The Philadelphia sketch club was founded in 1881 by William J. Clark Jr., who was elected president of the club again in January 1881. Other club members included Thomas Anshutz, a PAFA graduate and popular member of the Sketch Club. He was also a member of the Pennsylvania Academy of Fine Arts. In 1939, Walter Emerson Baum earned Honorable Mention in the Club’s exhibition, and in 1942, Dr. Edgar Baum won the club’s gold medal. During this time, the club also included Peter Boyle, a PAFA graduate who became president in 1949.
Thomas P. Anshutz
The sketch club was established in 1877 and was formally known as the Philadelphia Society of Artists in 1902. It was then known as the Pennsylvania Academy of Fine Arts and later became the Philadelphia Society of Artists. In 1877, Thomas P. Anshutz joined the club and served as its president. He was a member of the Pennsylvania Academy of Fine Arts. He painted portraits of members of the Sketch Club and required that the canvas size be uniform. Anshutz served as the Sketch Club’s president from 1910 to 1912.
George Spencer Morris
The Philadelphia Sketch Club was named for a member named George Spencer Morris, who served as Vice President between 1907 and 1910 and Board member from 1902 to 1906. Morris was married to Lydia Ellicott, who founded the Charlotte Cushman Club, a home for stage actresses in Philadelphia. The Cushman Club, named after Morris’s mother, was right next door to the Sketch Club. Morris died in 1922 in Philadelphia, PA, at age 86.
For those of you who aren’t familiar with Carol Coogan, she’s an artist, illustrator, designer, and sketchbook enthusiast. She wrote and illustrated “The Backyard Naturalist” newspaper column for over 10 years, and is currently a freelance illustrator for Crane & Co stationery. She’s also a member of The Sketch Club, an art-inspired organization for adults. To learn more about Carol, visit her website at carolcoogan.com.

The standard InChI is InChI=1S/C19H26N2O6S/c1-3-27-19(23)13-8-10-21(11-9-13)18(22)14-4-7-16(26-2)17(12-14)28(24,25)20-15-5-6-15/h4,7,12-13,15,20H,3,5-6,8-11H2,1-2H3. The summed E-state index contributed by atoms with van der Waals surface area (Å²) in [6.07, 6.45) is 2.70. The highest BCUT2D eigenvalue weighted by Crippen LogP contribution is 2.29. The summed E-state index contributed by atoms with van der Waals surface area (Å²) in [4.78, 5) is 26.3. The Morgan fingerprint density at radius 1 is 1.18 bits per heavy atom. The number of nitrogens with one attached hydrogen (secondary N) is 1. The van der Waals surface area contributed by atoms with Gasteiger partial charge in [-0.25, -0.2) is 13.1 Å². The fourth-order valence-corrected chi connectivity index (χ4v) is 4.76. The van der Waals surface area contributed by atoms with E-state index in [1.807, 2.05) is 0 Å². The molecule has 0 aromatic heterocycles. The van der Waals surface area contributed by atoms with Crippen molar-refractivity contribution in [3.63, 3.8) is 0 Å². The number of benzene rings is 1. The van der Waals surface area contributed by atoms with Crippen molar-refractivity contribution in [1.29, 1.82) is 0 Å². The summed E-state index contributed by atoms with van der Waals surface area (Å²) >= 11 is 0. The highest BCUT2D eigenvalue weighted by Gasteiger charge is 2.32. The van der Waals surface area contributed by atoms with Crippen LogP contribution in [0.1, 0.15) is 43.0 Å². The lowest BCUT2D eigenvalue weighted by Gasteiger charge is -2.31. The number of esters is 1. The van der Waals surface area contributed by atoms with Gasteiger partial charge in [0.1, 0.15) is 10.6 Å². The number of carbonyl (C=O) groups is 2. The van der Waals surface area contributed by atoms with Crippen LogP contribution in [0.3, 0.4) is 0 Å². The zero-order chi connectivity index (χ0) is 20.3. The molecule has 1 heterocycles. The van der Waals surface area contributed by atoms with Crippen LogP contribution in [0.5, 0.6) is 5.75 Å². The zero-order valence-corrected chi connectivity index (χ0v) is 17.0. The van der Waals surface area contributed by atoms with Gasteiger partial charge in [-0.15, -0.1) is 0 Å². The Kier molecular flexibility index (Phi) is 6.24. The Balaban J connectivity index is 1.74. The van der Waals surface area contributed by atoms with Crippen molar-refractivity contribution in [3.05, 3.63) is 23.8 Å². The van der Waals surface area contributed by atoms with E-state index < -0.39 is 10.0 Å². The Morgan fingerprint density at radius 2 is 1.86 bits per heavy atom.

Frank Hamilton Taylor
Artists who work in this style are known as special artists, and they capture moments communicatively and realistically. The training in special arts further solidified Taylor’s unique style. In 1880, he began writing and illustrating for Harper’s Weekly, establishing himself as a well-known historian in Philadelphia. In addition to being a special artist, Taylor was also an active member of the Philadelphia Sketch Club, briefly serving as its president. His participation in the club spanned over five decades.
The Art of the Flower is a juried exhibition that the Philadelphia Sketch Club presents every year. The exhibit is dedicated to Don Meyer, who served as Vice President for over a decade. His dedication to the sketch club paid off. The show was juried by Eleanor Day, who compiled the entries. Meyer’s illness, however, prevented him from attending the exhibition, but the works are still available online. You can view all the artwork from the exhibition here.